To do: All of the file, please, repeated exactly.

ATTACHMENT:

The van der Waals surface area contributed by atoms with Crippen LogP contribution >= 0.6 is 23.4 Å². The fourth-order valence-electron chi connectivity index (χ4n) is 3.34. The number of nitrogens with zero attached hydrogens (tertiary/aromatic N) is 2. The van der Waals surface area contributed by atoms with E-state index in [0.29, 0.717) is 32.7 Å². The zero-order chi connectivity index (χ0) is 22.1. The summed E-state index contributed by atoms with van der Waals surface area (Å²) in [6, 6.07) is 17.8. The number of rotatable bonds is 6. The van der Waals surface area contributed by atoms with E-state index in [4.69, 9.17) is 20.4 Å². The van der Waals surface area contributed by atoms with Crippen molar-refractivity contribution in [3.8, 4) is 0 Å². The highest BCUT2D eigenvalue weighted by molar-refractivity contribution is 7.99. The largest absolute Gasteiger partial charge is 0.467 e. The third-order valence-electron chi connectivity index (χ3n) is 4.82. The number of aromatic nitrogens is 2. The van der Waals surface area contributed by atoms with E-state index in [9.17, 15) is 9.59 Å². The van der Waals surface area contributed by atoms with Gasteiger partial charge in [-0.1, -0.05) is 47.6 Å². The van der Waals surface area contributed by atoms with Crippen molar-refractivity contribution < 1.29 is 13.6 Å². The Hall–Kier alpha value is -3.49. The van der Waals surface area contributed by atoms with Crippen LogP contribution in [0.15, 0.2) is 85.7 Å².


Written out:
The van der Waals surface area contributed by atoms with Crippen LogP contribution >= 0.6 is 23.4 Å². The fourth-order valence-electron chi connectivity index (χ4n) is 3.34. The number of nitrogens with zero attached hydrogens (tertiary/aromatic N) is 2. The van der Waals surface area contributed by atoms with E-state index in [0.29, 0.717) is 32.7 Å². The zero-order chi connectivity index (χ0) is 22.1. The summed E-state index contributed by atoms with van der Waals surface area (Å²) in [6, 6.07) is 17.8. The number of rotatable bonds is 6. The van der Waals surface area contributed by atoms with E-state index in [4.69, 9.17) is 20.4 Å². The van der Waals surface area contributed by atoms with Crippen molar-refractivity contribution in [3.8, 4) is 0 Å². The highest BCUT2D eigenvalue weighted by molar-refractivity contribution is 7.99. The largest absolute Gasteiger partial charge is 0.467 e. The third-order valence-electron chi connectivity index (χ3n) is 4.82. The number of aromatic nitrogens is 2. The van der Waals surface area contributed by atoms with E-state index in [9.17, 15) is 9.59 Å². The van der Waals surface area contributed by atoms with Gasteiger partial charge in [-0.1, -0.05) is 47.6 Å². The van der Waals surface area contributed by atoms with Crippen molar-refractivity contribution < 1.29 is 13.6 Å². The Hall–Kier alpha value is -3.49. The van der Waals surface area contributed by atoms with Crippen LogP contribution in [0.15, 0.2) is 85.7 Å².